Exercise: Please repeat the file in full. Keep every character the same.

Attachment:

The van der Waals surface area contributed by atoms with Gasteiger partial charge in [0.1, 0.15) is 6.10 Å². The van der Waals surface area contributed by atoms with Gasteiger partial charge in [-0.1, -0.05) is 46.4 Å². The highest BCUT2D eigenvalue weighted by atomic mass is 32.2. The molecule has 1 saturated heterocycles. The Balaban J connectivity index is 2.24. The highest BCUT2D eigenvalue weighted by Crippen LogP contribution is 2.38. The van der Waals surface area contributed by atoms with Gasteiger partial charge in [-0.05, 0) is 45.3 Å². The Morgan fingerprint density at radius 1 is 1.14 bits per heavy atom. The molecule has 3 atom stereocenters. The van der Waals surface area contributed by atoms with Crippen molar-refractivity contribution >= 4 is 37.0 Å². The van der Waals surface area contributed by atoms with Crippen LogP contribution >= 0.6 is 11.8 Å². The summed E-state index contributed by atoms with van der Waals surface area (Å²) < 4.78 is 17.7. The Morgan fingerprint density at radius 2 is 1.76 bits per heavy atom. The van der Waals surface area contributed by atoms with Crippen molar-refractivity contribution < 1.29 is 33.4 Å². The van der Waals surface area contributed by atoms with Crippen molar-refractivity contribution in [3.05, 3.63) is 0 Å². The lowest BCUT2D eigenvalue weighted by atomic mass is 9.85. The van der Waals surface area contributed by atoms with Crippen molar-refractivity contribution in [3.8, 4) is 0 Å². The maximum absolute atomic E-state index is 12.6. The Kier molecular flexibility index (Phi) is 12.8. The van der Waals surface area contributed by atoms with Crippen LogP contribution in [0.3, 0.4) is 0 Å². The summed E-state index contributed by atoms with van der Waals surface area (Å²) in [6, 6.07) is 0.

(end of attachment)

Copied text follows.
The van der Waals surface area contributed by atoms with Gasteiger partial charge in [0.1, 0.15) is 6.10 Å². The van der Waals surface area contributed by atoms with Gasteiger partial charge in [-0.1, -0.05) is 46.4 Å². The highest BCUT2D eigenvalue weighted by atomic mass is 32.2. The molecule has 1 saturated heterocycles. The Balaban J connectivity index is 2.24. The highest BCUT2D eigenvalue weighted by Crippen LogP contribution is 2.38. The van der Waals surface area contributed by atoms with Gasteiger partial charge in [-0.05, 0) is 45.3 Å². The Morgan fingerprint density at radius 1 is 1.14 bits per heavy atom. The molecule has 3 atom stereocenters. The van der Waals surface area contributed by atoms with Crippen molar-refractivity contribution >= 4 is 37.0 Å². The van der Waals surface area contributed by atoms with Crippen LogP contribution >= 0.6 is 11.8 Å². The summed E-state index contributed by atoms with van der Waals surface area (Å²) < 4.78 is 17.7. The Morgan fingerprint density at radius 2 is 1.76 bits per heavy atom. The van der Waals surface area contributed by atoms with Crippen molar-refractivity contribution < 1.29 is 33.4 Å². The van der Waals surface area contributed by atoms with Crippen molar-refractivity contribution in [3.05, 3.63) is 0 Å². The lowest BCUT2D eigenvalue weighted by atomic mass is 9.85. The van der Waals surface area contributed by atoms with Crippen molar-refractivity contribution in [3.8, 4) is 0 Å². The maximum absolute atomic E-state index is 12.6. The Kier molecular flexibility index (Phi) is 12.8. The van der Waals surface area contributed by atoms with Crippen LogP contribution in [0.3, 0.4) is 0 Å². The summed E-state index contributed by atoms with van der Waals surface area (Å²) in [6, 6.07) is 0.